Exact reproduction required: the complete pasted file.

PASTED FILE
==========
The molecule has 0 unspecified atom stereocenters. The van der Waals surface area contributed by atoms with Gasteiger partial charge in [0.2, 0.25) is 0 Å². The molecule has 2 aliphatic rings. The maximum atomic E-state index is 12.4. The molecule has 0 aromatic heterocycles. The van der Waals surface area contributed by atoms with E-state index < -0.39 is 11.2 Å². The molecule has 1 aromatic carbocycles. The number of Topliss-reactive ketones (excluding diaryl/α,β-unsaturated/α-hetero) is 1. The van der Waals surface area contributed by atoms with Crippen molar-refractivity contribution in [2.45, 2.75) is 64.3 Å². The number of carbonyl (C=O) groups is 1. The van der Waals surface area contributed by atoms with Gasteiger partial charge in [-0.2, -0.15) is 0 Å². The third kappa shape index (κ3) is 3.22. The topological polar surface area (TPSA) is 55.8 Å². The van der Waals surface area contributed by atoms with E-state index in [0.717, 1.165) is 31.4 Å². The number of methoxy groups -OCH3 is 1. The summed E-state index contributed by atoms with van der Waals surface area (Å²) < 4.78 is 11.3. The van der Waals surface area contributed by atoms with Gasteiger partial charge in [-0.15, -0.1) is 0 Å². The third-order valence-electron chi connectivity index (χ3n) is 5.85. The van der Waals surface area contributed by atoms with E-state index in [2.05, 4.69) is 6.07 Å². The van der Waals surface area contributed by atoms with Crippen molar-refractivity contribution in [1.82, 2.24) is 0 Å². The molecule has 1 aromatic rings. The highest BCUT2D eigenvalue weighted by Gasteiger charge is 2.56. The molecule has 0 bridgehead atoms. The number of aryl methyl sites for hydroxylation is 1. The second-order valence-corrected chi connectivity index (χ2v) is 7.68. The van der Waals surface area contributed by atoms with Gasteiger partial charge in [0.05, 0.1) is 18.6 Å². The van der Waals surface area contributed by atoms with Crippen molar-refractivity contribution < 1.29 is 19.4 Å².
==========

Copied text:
The molecule has 0 unspecified atom stereocenters. The van der Waals surface area contributed by atoms with Gasteiger partial charge in [0.2, 0.25) is 0 Å². The molecule has 2 aliphatic rings. The maximum atomic E-state index is 12.4. The molecule has 0 aromatic heterocycles. The van der Waals surface area contributed by atoms with E-state index < -0.39 is 11.2 Å². The molecule has 1 aromatic carbocycles. The number of Topliss-reactive ketones (excluding diaryl/α,β-unsaturated/α-hetero) is 1. The van der Waals surface area contributed by atoms with Crippen molar-refractivity contribution in [2.45, 2.75) is 64.3 Å². The number of carbonyl (C=O) groups is 1. The van der Waals surface area contributed by atoms with Gasteiger partial charge in [-0.2, -0.15) is 0 Å². The third kappa shape index (κ3) is 3.22. The topological polar surface area (TPSA) is 55.8 Å². The van der Waals surface area contributed by atoms with E-state index in [0.717, 1.165) is 31.4 Å². The number of methoxy groups -OCH3 is 1. The summed E-state index contributed by atoms with van der Waals surface area (Å²) < 4.78 is 11.3. The van der Waals surface area contributed by atoms with Gasteiger partial charge in [-0.15, -0.1) is 0 Å². The third-order valence-electron chi connectivity index (χ3n) is 5.85. The van der Waals surface area contributed by atoms with E-state index in [2.05, 4.69) is 6.07 Å². The van der Waals surface area contributed by atoms with Crippen molar-refractivity contribution in [1.82, 2.24) is 0 Å². The molecule has 1 aromatic rings. The highest BCUT2D eigenvalue weighted by Gasteiger charge is 2.56. The molecule has 0 bridgehead atoms. The number of aryl methyl sites for hydroxylation is 1. The second-order valence-corrected chi connectivity index (χ2v) is 7.68. The van der Waals surface area contributed by atoms with Gasteiger partial charge in [0.05, 0.1) is 18.6 Å². The van der Waals surface area contributed by atoms with Crippen molar-refractivity contribution < 1.29 is 19.4 Å².